• I am volunteering in Germany because through this program of volunteers I can make great contributions to the development of our cultures. It is also an excellent exchange to learn and share knowledge and experiences at work and in daily activities.
  • For me I find it important to make a connection with a new culture and the organic farming. I think after volunteering here I could work in farm related jobs and then start a project or work on other projects.
  • I like the German culture and the people. I like the education for children and teenagers they have good chances.
  • The best thing about Germany for me is the tranquillity and security that it has always.
  • *William argued that he does not have a response regarding what he thinks is least best thing about Germany*.

The last words are from me. One again…

I go by the name of Lebogang Mokoena (25)

Country: Johannesburg, South Africa

Volunteering at Waldolfpädagogik Havelhöhe e.V in Berlin 

  • For the last four year of pursuing my Bachelor and Honour degrees at both University of South Africa and University of Johannesburg studying Communication Science and journalism, I felt the need to volunteer and make contributions to the community I come from in Soweto. I have therefore worked with children at a primary school called Sefika Primary school and also worked for Kliptown Youth Programme (KYP). This became a space to initiate how I can assist and also met young German volunteers and found an interest to volunteer overseas. I found an interested following wanting to learn German, to have a pause after a devotions to study for my degrees, to the need to explore and simply to gain a global perspective.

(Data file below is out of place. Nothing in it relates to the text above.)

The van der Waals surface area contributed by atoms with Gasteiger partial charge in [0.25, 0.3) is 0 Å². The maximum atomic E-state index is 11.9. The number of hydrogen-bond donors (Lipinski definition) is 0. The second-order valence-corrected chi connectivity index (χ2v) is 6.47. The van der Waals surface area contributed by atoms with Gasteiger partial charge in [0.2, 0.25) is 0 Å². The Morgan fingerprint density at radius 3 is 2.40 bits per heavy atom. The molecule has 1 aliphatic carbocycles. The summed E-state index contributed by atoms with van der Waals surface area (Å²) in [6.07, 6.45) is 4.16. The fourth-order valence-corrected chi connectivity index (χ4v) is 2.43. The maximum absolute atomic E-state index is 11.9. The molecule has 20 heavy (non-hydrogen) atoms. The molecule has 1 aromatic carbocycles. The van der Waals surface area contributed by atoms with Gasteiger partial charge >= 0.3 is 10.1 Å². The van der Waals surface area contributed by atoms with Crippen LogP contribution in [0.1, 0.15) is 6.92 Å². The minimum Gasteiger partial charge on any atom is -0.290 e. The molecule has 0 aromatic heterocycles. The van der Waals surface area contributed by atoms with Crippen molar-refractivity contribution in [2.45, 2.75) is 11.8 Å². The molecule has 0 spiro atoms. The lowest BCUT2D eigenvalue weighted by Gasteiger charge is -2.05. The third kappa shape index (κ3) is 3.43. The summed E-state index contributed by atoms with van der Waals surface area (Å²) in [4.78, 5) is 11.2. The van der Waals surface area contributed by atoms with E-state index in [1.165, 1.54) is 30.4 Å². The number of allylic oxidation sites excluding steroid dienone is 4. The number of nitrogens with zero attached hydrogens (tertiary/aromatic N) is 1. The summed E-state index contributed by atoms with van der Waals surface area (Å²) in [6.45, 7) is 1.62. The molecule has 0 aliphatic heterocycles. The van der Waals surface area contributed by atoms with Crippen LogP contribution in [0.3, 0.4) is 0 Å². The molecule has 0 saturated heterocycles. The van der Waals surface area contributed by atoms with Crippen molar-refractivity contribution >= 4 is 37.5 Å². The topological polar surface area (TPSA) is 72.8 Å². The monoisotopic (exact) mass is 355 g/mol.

• I like Germany mainly because its a new experience, a different feel, and I am learning a lot. So far, so good.
  • Given that I am had already started pursuing my Masters in Journalism, I would like to complete after this year. I am an aspiring investigative journalist and I would like to work as one. Its not easy to find jobs in investigative journalism particularly if you still do not have a lot of experience but I trust that I can work towards. I am also exploring jobs in media related activism work.
  • I find transport here convenient. Other things I find also best is the German bread, less crime, the support of the state to help people who are less affording and the sharing of wealth to help others.
  • The least of the best things is its inconsistent weather. I also find it relatively expensive compared to South Africa.

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These interviews where conducted electronically through English, Spanish and German for purposes of clarity. For purposes of this blog, all these interviews where translated and edited.

Special thanks and Photo credit goes to: Gabriela Sanabria Rodriguez; using an iPhone 6 (vox-pops images only)

* Interviewee requested that his photo not be revealed.



Two months and 12 days. I already feel like my year here is soon to end but I in fact have approximately 9 almost 10 months of sticking around. But, even so, the end this term, when it comes to an end…I suspect to have had the best of years in my life, thought changing, trying new things, exploring and getting to know myself myself and of course, speaking the German language more fluently.